For a most parts of the year, the Minister of Power, Works and Housing, Mr. Babatunde Fashola, and electricity distribution companies (Discos) through their umbrella association – the Association of Electricity Distributors of Nigeria (ANED) have disagreed on the sector’s power generation and distribution figures, with Fashola, insisting that the Muhammadu Buhari administration has been making steady progress in electricity generation and distribution.
The minister had in August, stated that power distribution had risen to 5,222MW. He also said it was an all-time national high.
But based on THISDAY’s summation of the production and supply figures in the power supply trend, the highest generation and supply mark attained so far in 2018 was 4419.6MW achieved on March 28. The data analysed also showed that high frequency resulting from unavailability of distribution infrastructure; poor gas supplies to generation companies; and water management constraints were the major challenges of the sector.
It was further discovered that on the average, the sector could not supply up to 2914MW of electricity to homes and offices in the country due to these constraints.
Equally, under the period under consideration, the market had not earned a whooping sum of N381.798 billion, due to the various operational constraints it encountered.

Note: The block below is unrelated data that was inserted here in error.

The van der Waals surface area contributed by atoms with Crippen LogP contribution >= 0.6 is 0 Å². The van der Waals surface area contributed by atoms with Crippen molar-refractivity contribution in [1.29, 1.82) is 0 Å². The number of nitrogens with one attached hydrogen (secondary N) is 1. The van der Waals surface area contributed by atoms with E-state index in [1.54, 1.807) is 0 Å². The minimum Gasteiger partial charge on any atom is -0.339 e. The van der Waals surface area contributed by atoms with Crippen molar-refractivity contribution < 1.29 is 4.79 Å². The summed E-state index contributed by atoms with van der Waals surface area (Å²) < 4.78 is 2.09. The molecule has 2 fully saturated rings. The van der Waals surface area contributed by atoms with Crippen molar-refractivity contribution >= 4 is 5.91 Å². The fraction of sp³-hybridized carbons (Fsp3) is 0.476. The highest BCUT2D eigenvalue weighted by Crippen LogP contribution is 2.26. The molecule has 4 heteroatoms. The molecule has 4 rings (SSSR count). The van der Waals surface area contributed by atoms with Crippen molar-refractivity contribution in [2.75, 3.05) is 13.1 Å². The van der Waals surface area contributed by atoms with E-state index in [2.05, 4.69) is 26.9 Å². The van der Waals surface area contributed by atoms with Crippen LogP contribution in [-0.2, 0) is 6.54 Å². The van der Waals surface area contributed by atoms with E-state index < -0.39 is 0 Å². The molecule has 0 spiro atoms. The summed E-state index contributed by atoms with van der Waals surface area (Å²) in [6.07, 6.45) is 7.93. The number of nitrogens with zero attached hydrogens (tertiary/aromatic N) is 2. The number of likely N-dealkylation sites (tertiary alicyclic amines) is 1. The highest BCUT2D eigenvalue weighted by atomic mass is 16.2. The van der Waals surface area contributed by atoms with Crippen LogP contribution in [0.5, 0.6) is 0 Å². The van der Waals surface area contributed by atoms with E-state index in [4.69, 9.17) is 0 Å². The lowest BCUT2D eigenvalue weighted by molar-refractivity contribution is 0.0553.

According to it, in January, the sector managed to produce and supply an average of 3697MW daily; in February, it did 3937MW; in March, it supplied 4029MW; as well as 3985MW in April.
Continuing, in May, 3780MW was the average daily energy level the sector could afford to produce and supply, while 3588MW was produced averagely in June. For July, it was 3619MW; 3660MW in August, and then 3,486MW so far in September which has about seven days left to come to an end.
For the unearned revenue, January accounted for N40.419 billion; February was N35.522 billion; March was N36.399 billion; April was N33.175 billion; while June had N48.759 billion. The month of July saw the sector failing to earn N50.082 billion, while August saw it lose the most as N59.976 billion could not be earned. So far in September, it has lost N36.439 billion.